The sector has raised the alarm more often in recent years. The mental health service already said in 2021 that it would not be possible to eliminate the long waiting lists. The absenteeism rate among staff at the time was also already 6% and an estimated 3,000 employees were ill for a long period of time.

Hiring more people is not enough to solve the problems, said Jan Derksen, professor of psychodiagnostics at Radboud University, said last year “In the long term, we must do more about education and against stress in society. We must ensure that people are not so vulnerable.”

Increased concentrations of pfas have been found in a ditch between Rotterdam airport and the adjacent vegetable gardens. The GGD therefore advises not to eat fruit or vegetables from those vegetable gardens for the time being.

Pfas is a collective name for substances that can be harmful to people and the environment. Owners of the vegetable gardens are advised not to use ditch water to water their crops, to wear gloves while gardening and to wash their hands afterwards.

Increased concentrations of pfas have also been found around the fire brigade training site at the airport complex. The reason for the increased concentrations in the area is probably an extinguishing agent that the fire brigade used in incidents at the airport until 2020. That contained pfas, according to the management of Rotterdam The Hague Airport (RTHA).

According to RTHA management, the elevated values ​​do not pose an acute risk. “Additional measurements are needed to draw conclusions from this.” A follow-up study will be completed in the first quarter of 2024.

An information meeting will be held by the airport on 19 December. Members of the vegetable garden association and the pony club, which is also located next to the polluted ditch, have been invited to this event. According to the GGD, it is not yet clear to what extent the increased pfas values ​​are harmful to animals that drink water from the environment.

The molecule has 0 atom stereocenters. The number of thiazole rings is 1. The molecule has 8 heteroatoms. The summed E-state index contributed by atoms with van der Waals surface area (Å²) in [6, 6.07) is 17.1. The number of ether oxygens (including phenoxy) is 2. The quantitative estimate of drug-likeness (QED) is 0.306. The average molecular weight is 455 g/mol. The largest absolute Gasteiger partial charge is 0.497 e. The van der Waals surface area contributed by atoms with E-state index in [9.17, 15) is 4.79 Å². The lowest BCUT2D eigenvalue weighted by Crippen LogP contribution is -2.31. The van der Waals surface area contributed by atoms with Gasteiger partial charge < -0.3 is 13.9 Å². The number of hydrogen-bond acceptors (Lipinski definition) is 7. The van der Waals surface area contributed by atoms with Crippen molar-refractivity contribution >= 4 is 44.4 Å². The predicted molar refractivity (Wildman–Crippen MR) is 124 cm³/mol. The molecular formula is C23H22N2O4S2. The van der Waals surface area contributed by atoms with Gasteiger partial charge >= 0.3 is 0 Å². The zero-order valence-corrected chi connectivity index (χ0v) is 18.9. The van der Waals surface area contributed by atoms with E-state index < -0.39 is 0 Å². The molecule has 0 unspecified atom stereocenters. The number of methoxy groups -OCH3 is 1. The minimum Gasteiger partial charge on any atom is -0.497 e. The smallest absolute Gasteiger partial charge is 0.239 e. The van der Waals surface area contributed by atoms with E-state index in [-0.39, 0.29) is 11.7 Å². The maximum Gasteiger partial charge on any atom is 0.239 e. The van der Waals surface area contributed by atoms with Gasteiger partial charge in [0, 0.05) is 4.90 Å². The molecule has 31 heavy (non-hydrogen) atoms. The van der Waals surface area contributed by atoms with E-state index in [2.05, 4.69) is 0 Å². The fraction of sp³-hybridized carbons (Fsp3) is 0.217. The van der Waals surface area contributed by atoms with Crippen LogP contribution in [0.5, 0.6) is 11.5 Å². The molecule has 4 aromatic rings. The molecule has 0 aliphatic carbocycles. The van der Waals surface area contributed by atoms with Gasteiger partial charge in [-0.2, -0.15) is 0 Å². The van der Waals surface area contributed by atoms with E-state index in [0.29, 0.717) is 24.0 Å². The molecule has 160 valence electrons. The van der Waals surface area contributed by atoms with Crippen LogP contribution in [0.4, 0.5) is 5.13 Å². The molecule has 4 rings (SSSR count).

Dutch consumers hardly made any more online purchases in the third quarter. They bought much less clothing and electronics, but spent considerably more on holiday bookings than a year earlier.

In the months of July, August and September, consumers spent 7.4 billion euros on online purchases. That is 4% more than a year earlier, according to research by market researcher GfK. The number of purchases grew much less rapidly at 1%.

It is striking that we skimp on products. We bought 2% less of this than in the third quarter of 2022. Clothing (-13%) and electronics (-5%) in particular end up in the online shopping cart less often.

Consumers are more eager to pay for holiday bookings. They spent 32% more on package holidays and 20% more on individual airline tickets and accommodation. According to the researchers, this is mainly due to last-minute bookings for the autumn holidays.

Yet it is not the case that we go on holiday that often. There are also other causes for this extra spending, says Marlene ten Ham of “We see that online spending on travel is increasing faster than the number of online travel purchases (+6%.). This may be due to inflation, but also because people opt for more expensive trips than before.”

The researchers see that Dutch consumers are increasingly finding foreign online stores. They cross the border digitally more often not only for plane tickets and stays abroad, but also for toys and clothing.

According to Dutch municipalities, local fireworks bans make little sense if there is no national ban. Many municipalities abandon a fireworks ban or fireworks-free zones because it is difficult to enforce.

With New Year’s Eve approaching, the ANP asked all municipalities about fireworks rules. Of the 342 municipalities, more than 150 responded.

About 50 municipalities said they have established fireworks-free zones. 16 municipalities have imposed a general ban that applies to the entire municipality. About 90 municipalities do not have fireworks-free areas.